Materials

Modeling Metamaterials Leads to Advance in Cloaking System Prototype

In efforts to use metamaterials to construct the world’s first working prototype of an invisibility cloak, researchers relied on multiphysics software. Modeling software is generally used to show the fields and flows that are impossible to see with the eye or instruments. A group of researchers has done just the opposite: They ran computer simulations that showed it should be possible to fabricate the metamaterials necessary to build an “invisibility cloak” that makes an object invisible to certain frequencies.

Posted in: Materials, Briefs

Read More >>

Lightweight Thermal Protection System for Atmospheric Entry

The material withstands up to 1,970 K to protect wing leading edges and nose caps on hypersonic vehicles. TUFROC (Toughened Uni-piece Fibrous Reinforced Oxidation- resistant Composite) has been developed as a new thermal protection system (TPS) material for wing leading edge and nose cap applications. The composite withstands temperatures up to 1,970 K, and consists of a toughened, high-temperature surface cap and a low-thermal- conductivity base, and is applicable to both sharp and blunt leading edge vehicles. This extends the possible application of fibrous insulation to the wing leading edge and/or nose cap on a hypersonic vehicle.

Posted in: Materials, Briefs, TSP

Read More >>

Nanowicks

Fiber geometries could be tailored for pumping, filtering, mixing, separating, and other effects. Nanowicks are dense mats of nanoscale fibers that are expected to enable the development of a variety of novel capillary pumps, filters, and fluidic control devices. Nanowicks make it possible obtain a variety of novel effects, including capillary pressures orders of magnitude greater than those afforded by microscale and conventional macroscale wicks. While wicking serves the key purpose of transporting fluid, the nanofiber geometry of a nanowick makes it possible to exploit additional effects — most notably, efficient nanoscale mixing, fluidic effects for logic or control, and ultrafiltration (in which mats of nanofibers act as biomolecular sieves).

Posted in: Materials, Briefs, TSP

Read More >>

Strong, Lightweight, Porous Materials

These materials, derived from silica aerogels, can be tailored to have superior properties. A new class of strong, lightweight, porous materials has been invented as an outgrowth of an effort to develop reinforced silica aerogels. The new material, called X-Aerogel is less hygroscopic, but no less porous and of similar density to the corresponding unmodified aerogels. However, the property that sets XAerogels apart is their mechanical strength, which can be as much as two and a half orders of magnitude stronger that the unmodified aerogels. X-Aerogels are envisioned to be useful for making extremely lightweight, thermally insulating, structural components, but they may also have applications as electrical insulators, components of laminates, catalyst supports, templates for electrode materials, fuel-cell components, and filter membranes.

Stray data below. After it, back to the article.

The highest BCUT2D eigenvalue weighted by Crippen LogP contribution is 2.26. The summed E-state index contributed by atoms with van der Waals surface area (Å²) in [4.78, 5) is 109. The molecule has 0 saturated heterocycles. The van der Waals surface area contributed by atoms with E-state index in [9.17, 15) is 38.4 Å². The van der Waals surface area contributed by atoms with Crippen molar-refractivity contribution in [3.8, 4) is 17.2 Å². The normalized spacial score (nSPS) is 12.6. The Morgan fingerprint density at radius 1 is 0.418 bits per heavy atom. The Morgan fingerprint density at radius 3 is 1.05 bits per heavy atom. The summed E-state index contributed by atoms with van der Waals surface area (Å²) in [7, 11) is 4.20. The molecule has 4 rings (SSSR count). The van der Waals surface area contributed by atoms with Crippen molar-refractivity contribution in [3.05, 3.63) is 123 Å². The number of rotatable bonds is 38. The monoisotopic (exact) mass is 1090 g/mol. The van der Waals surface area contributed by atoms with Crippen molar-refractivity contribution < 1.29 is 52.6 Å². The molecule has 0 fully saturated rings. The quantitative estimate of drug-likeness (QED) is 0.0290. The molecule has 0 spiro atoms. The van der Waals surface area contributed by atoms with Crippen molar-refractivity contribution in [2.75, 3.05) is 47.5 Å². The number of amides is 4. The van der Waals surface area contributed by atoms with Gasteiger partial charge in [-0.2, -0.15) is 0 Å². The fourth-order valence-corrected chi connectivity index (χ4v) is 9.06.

Posted in: Materials, Briefs, TSP

Read More >>

Filled Skutterudites as Thermoelectric Materials

The highest known thermoelectric figure of merit was observed in one of these materials. Filled skutterudites have shown promise as semiconducting materials with superior thermoelectric properties at temperatures up to at least 650 °C. This finding is a breakthrough in a continuing investigation of the potential utility of skutterudites as thermoelectric materials. Previous results of this investigation were reported in several articles in NASA Tech Briefs; namely, "Skutterudite Compounds for Power Semiconductor Devices" (NPO-19378), NASA Tech Briefs, Vol. 20, No. 3 (March 1996), page 60; "Two Potentially Useful Ternary Skutterudite Compounds" (NPO-19409), NASA Tech Briefs, Vol. 20, No. 11 (November 1996), page 66; and "Preparation and Some Properties of n-Type IrxCo1 — xSb3" (NPO-19852), NASA Tech Briefs, Vol. 20, No. 11 (November 1996), page 94.

Posted in: Materials, Briefs, TSP

Read More >>

Internal-Combustion Engines With Ringless Carbon Pistons

Efficiencies would be higher and weights lower than those of conventional engines. Internal-combustion engines would be constructed with cylinders and ringless pistons made of lightweight carbon/carbon composite materials, according to a proposal. This proposal is a logical extension of previous research that showed that engines that contain carbon/carbon pistons with conventional metal piston rings running in conventional metal cylinders perform better than do engines with conventional aluminum-alloy pistons. The observed performance improvement (measured as increased piston life during high-performance operation) can be attributed mainly to the low thermal expansion of the carbon-carbon composite. Carbon-carbon pistons can continue to operate under thermal loads that cause aluminum pistons to seize or sustain scuffing damage due to excessive thermal growth and thermal distortion.

Posted in: Materials, Briefs

Read More >>

Ceramics Made From Wood

Properties can be tailored in many different ways. The term “ecoceramics” (a contraction of “environment-conscious ceramics”) denotes a class of ceramics made partly from wood-based products, which can include natural wood, sawdust, cardboard, and/ or paper. In addition to the environmental advantage of renewability of the carbonaceous ingredients, the concept of ecoceramics offers an advantage of tailorability of the properties of the ceramic end products.

Posted in: Materials, Briefs, TSP

Read More >>